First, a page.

The Science of Cannabis

An Interview with Dr. Margaret Peterson of the Claudia Jensen MD Center for Integrated Medicine

By David Comden

Photo by T Christian Gapen

Medicinal cannabis has been a controversial subject, both locally and across the nation. While laws may have shifted around its use and legality, some members of the medical community have come down firmly on its side. Margaret Peterson, M.D., a Ventura family doctor for 28 years, is one of them. As the medical director of the Claudia Jensen M.D. Center for Integrated Medicine ó which specializes in holistic care, wellness and alternative medicine ó she has an in-depth understanding of the physiological effects of cannabis in the human body, and its value for the health of her patients.

Dr. Peterson sat down with Ventana Monthly for a discussion about the benefits of CBD and THC, what the science says and the importance of both substances in overall health. The interview has been edited and condensed for space and clarity.

When did you become involved with the Claudia Jensen Center?
I became friends with Claudia Jensen, a pediatrician. In the early 2000s, Dr. Jensen became interested in cannabis as medicine for her adolescent patients. . . . She developed breast cancer and died in 2007, at which time she had two daughters who asked me, as her friend, whether I would kindly take over this practice. So it wasnít my first passion at all, but I do functional [and] integrative medicine, so I looked at this as one additional way that people are helped. So I said yes and I assumed it in 2007. . . . Now [we are] the go-to place for cannabis information and recommendations in this area . . . but I still donít advertise, and keep it fairly separate [from my family practice].

Can you tell us what CBD is and how it works in the body?
There are about 88-plus cannabinoids . . . . [that can influence] the CB1 and CB2 receptors to . . . effect some kind of change. CB1 and CB2 are situated on different parts of the brain which have to do with memory and thinking. CB2 receptors are involved in immunity, the spleen, the skin, and they influence a lot of other systems.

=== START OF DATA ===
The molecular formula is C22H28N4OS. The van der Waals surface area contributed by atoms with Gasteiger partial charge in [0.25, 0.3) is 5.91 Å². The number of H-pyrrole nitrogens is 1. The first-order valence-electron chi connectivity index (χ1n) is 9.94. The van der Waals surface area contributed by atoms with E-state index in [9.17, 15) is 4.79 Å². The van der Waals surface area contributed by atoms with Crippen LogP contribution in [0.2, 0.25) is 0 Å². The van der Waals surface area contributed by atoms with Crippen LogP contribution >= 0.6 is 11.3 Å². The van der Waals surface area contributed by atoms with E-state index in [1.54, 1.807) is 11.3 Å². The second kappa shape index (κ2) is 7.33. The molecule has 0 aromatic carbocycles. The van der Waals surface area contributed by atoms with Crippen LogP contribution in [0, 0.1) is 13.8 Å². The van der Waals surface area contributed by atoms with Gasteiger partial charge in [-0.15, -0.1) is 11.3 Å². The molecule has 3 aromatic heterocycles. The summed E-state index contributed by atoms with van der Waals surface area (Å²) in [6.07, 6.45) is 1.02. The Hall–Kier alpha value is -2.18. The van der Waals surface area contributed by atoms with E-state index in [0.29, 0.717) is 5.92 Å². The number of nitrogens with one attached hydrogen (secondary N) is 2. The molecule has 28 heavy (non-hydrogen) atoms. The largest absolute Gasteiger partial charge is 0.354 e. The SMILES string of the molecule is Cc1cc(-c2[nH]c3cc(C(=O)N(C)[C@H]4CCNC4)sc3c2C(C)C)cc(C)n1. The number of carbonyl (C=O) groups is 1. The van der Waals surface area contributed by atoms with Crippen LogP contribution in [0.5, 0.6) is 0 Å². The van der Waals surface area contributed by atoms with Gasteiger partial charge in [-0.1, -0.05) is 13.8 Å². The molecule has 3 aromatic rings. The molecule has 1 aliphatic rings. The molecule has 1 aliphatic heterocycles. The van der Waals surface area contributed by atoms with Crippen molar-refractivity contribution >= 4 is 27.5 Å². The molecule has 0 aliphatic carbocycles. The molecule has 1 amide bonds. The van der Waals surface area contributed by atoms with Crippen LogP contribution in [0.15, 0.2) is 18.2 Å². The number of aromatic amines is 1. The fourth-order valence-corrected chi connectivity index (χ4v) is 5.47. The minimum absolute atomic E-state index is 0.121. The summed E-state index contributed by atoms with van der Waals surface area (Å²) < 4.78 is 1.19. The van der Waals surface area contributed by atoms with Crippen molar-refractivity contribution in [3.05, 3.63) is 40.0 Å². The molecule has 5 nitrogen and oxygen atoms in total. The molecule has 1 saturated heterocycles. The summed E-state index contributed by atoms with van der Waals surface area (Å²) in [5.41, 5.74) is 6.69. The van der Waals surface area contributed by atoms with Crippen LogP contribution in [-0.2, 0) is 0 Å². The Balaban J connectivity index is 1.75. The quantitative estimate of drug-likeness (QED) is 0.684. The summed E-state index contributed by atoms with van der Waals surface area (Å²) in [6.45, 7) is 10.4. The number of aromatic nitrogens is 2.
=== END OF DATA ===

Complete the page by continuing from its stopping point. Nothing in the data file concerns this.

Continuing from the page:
The two basic cannabinoids that we use are THC and CBD. The reason THC still is your master is because it is the most bio-identical to our own [self-produced] cannabis or endocannabinoid, which is anandamide, the molecule made in the brain that is a receptor for CB1 that makes you feel good, takes the pain away. . . . We now have some emerging thought that [the substances responsible for runnerís high] are in fact not endorphins but endocannabinoids.

THC is structurally identical to anandamide. . . . CBD is a secondary cannabinoid, a subject of great excitement. It works indirectly [and] . . . communicates [in the body] with so many things, and itís non-psychoactive so itís become the darling of the press. THC is psychoactive in high doses (greater than 2 mg) so microdosing is the key.

Is CBD effective on its own?
It isnít [just about] CBD, itís the whole variety of things. We know about THC, how it is ďtalkingĒ to things. We have cannabinol or CBN, which has the same properties; youíre going to sleep more using CBN. THCV [tetrahydrocannabivarin] ó [fewer] seizures, Parkinsonís or movement disorders. That is not CBD. There are many different cannabinoids that can be used for different things.

When we talk about the cannabis plant, besides the cannabinoids, what else is in there? There is polyphenol, the No. 1 thing thatís good in chocolate and very important for your body. Terpenes are aromatic oils. Things like pinene, naringin, which is a chemical from grapefruit. . . . What a lot of people like about the purple cannabis strains (Grand Daddy Purple, Purple Kush, Purple Haze) is that they contains linalool, which is the aromatic oil in lavender. . . . To take a CBD isolate from hemp and put it in a pill and take it, doesnít make any medical sense to me.

Where I am completely in agreement with the use and excitement around CBD is as a communicator. We know that [itís effective for treating] chronic illnesses: inflammatory, neurologic, neuropathic. So I agree that we need to keep CBD. If, however, you have cancer ó itís all about THC.

Tell us a little bit about the history of medicinal cannabis.